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Why an Increase in PMAY’s Budget Shows the Scheme Has Failed

Evita Das |
An opaque policy, inefficiency and a flawed target plague this scheme.
Why an Increase in PMAY’s Budget

Over the past twelve months, Finance Minister Nirmala Sitharaman has been one of the most-cornered ministers of the National Democratic Alliance (NDA) government, owing largely to her weak and often ambiguous comments on the state of the Indian economy. For her and her supporters, this year’s Union budget was meant to both rejuvenate and rekindle investor’s hopes and sentiments. The relaxation in income tax slabs was just one such incentive; a last-ditch attempt to show that all is well.

However, one sector—urban housing—has largely been left unscrutinised by the media and even in the budget speech for the 2020-21. When the Narendra Modi government came to power, it launched a series of flagship programs such as Pradhan Mantri Awas Yojana (Urban) Mission (PMAY), the Atal Mission for Rejuvenation and Urban Transformation (AMRUT), Smart Cities scheme and Swachh Bharat Mission (SBM-Urban) for the betterment of urban India.

The present government has a large support base in urban India and these programs have been at the core of “Sabka Saath Sabka Vikas—development for all”, the rallying slogan of the Bharatiya Janata Party (BJP). It is a party that is liked in urban pockets and it wants to, at least through its policy moves, make Urban India a shining example of development. But it seems that the Ministry of Housing and Urban Affairs has either not got the memo or is completely oblivious about how to go about implementing Sabka Saath Sabka Vikas.

To begin with, the most important macro number from the Union budget was that the Ministry of Housing and Urban Affairs’ allocation rose by 4.17% to Rs 50,036 crore. The increased allocation is encouraging at first sight. Dig deeper, however, and one sees that things are not as rosy as they seem, especially in the case of social schemes.


Pradhan Mantri Awas Yojana (A)

The PMAY, launched in June 2015, intends to provide housing for all in urban areas by 2022. This year, the budget allocated Rs 8,000 crore to the scheme as opposed to Rs 6,853.26 crore last year. But the story goes beyond numbers: the government claims that since its launch, over 1.03 crore homes have been sanctioned by the under PMAY. However, until now, only 32.08 lakh homes have been completed and delivered to beneficiaries.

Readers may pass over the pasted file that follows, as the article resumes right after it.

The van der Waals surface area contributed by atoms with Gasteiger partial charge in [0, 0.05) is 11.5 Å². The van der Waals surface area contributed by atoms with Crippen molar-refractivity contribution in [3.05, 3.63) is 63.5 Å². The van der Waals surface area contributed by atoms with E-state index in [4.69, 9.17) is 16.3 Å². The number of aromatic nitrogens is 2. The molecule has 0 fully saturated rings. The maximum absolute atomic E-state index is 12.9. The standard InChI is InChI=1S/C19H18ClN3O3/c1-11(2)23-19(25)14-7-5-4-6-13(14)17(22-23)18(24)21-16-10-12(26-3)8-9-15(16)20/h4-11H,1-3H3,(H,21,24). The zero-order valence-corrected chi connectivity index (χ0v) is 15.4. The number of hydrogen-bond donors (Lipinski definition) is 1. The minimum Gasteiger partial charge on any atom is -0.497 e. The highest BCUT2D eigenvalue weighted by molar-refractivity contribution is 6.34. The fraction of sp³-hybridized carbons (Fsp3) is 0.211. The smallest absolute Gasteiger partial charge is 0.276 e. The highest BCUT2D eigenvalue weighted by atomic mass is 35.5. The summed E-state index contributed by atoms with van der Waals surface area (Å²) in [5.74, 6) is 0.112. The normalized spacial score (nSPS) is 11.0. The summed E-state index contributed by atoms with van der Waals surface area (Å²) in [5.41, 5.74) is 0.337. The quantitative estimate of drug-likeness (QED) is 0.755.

The idea of building millions of homes across the urban expanse of the nation—in just seven years—sounds appealing as a social scheme but has its share of critics. Experts argue that a ‘mission mode’ negates various important social aspects. Take, for example, the fact the demand for homes in urban spaces will continue unabated because of the never-ending migration to urban spaces, especially in light of the industrial and agrarian distress.

The number of migrants who moved from rural to urban areas stood at 52 million out of a total population of 1.02 billion, as per the 2001 Census.

Thus, the 2011 number of 78 million is a jump of 51%. The share of rural-to-urban migrants in the population rose from 5.06% in 2001 to 6.5% in 2011. How does PMAY aim to tackle this issue? We do not know, because PMAY does not divulge any information.

Instead of countering these challenges, the PMAY budgetary allocation still seems to be in the stage of identifying the timely demand (which is appreciating). There is also the question of how they arrived at 1.12 crore units as the final figure. The lacunae in the scheme show that the scheme is more about ‘claiming numbers’ than actually providing a long-lasting solution to urban residential distress.